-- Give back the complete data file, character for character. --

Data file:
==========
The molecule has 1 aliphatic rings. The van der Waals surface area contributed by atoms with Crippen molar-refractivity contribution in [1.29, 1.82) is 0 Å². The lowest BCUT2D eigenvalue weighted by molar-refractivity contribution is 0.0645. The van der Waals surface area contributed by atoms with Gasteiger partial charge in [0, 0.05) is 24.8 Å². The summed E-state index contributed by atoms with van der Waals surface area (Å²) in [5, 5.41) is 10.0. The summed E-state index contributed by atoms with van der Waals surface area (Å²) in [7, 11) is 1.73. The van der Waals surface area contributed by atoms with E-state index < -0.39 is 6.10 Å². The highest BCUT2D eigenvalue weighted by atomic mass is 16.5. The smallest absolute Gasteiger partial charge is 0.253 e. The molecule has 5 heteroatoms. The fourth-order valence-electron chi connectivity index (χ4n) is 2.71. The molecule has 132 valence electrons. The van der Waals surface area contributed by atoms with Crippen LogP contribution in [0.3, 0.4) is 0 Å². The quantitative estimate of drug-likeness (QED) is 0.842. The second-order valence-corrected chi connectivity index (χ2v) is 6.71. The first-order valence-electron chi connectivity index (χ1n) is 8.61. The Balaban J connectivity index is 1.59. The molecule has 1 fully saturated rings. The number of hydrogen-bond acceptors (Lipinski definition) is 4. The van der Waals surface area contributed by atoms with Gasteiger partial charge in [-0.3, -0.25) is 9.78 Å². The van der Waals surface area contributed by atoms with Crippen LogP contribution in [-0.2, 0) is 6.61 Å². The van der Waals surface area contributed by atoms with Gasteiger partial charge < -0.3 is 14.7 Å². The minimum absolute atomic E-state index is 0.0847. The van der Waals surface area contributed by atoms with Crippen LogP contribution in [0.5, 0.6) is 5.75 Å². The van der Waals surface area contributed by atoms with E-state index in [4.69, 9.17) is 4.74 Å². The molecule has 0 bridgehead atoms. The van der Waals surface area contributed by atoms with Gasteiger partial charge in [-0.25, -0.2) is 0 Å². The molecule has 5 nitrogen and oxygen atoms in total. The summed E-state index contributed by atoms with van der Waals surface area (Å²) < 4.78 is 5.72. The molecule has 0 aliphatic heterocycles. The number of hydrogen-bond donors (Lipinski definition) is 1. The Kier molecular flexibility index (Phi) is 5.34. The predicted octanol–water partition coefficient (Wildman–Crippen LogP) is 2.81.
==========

The molecule has 1 aliphatic rings. The van der Waals surface area contributed by atoms with Crippen molar-refractivity contribution in [1.29, 1.82) is 0 Å². The lowest BCUT2D eigenvalue weighted by molar-refractivity contribution is 0.0645. The van der Waals surface area contributed by atoms with Gasteiger partial charge in [0, 0.05) is 24.8 Å². The summed E-state index contributed by atoms with van der Waals surface area (Å²) in [5, 5.41) is 10.0. The summed E-state index contributed by atoms with van der Waals surface area (Å²) in [7, 11) is 1.73. The van der Waals surface area contributed by atoms with E-state index < -0.39 is 6.10 Å². The highest BCUT2D eigenvalue weighted by atomic mass is 16.5. The smallest absolute Gasteiger partial charge is 0.253 e. The molecule has 5 heteroatoms. The fourth-order valence-electron chi connectivity index (χ4n) is 2.71. The molecule has 132 valence electrons. The van der Waals surface area contributed by atoms with Crippen LogP contribution in [0.3, 0.4) is 0 Å². The quantitative estimate of drug-likeness (QED) is 0.842. The second-order valence-corrected chi connectivity index (χ2v) is 6.71. The first-order valence-electron chi connectivity index (χ1n) is 8.61. The Balaban J connectivity index is 1.59. The molecule has 1 fully saturated rings. The number of hydrogen-bond acceptors (Lipinski definition) is 4. The van der Waals surface area contributed by atoms with Gasteiger partial charge in [-0.3, -0.25) is 9.78 Å². The van der Waals surface area contributed by atoms with Crippen LogP contribution in [-0.2, 0) is 6.61 Å². The van der Waals surface area contributed by atoms with Gasteiger partial charge < -0.3 is 14.7 Å². The minimum absolute atomic E-state index is 0.0847. The van der Waals surface area contributed by atoms with Crippen LogP contribution in [0.5, 0.6) is 5.75 Å². The van der Waals surface area contributed by atoms with E-state index in [4.69, 9.17) is 4.74 Å². The molecule has 0 bridgehead atoms. The van der Waals surface area contributed by atoms with Gasteiger partial charge in [-0.25, -0.2) is 0 Å². The molecule has 5 nitrogen and oxygen atoms in total. The summed E-state index contributed by atoms with van der Waals surface area (Å²) < 4.78 is 5.72. The molecule has 0 aliphatic heterocycles. The number of hydrogen-bond donors (Lipinski definition) is 1. The Kier molecular flexibility index (Phi) is 5.34. The predicted octanol–water partition coefficient (Wildman–Crippen LogP) is 2.81.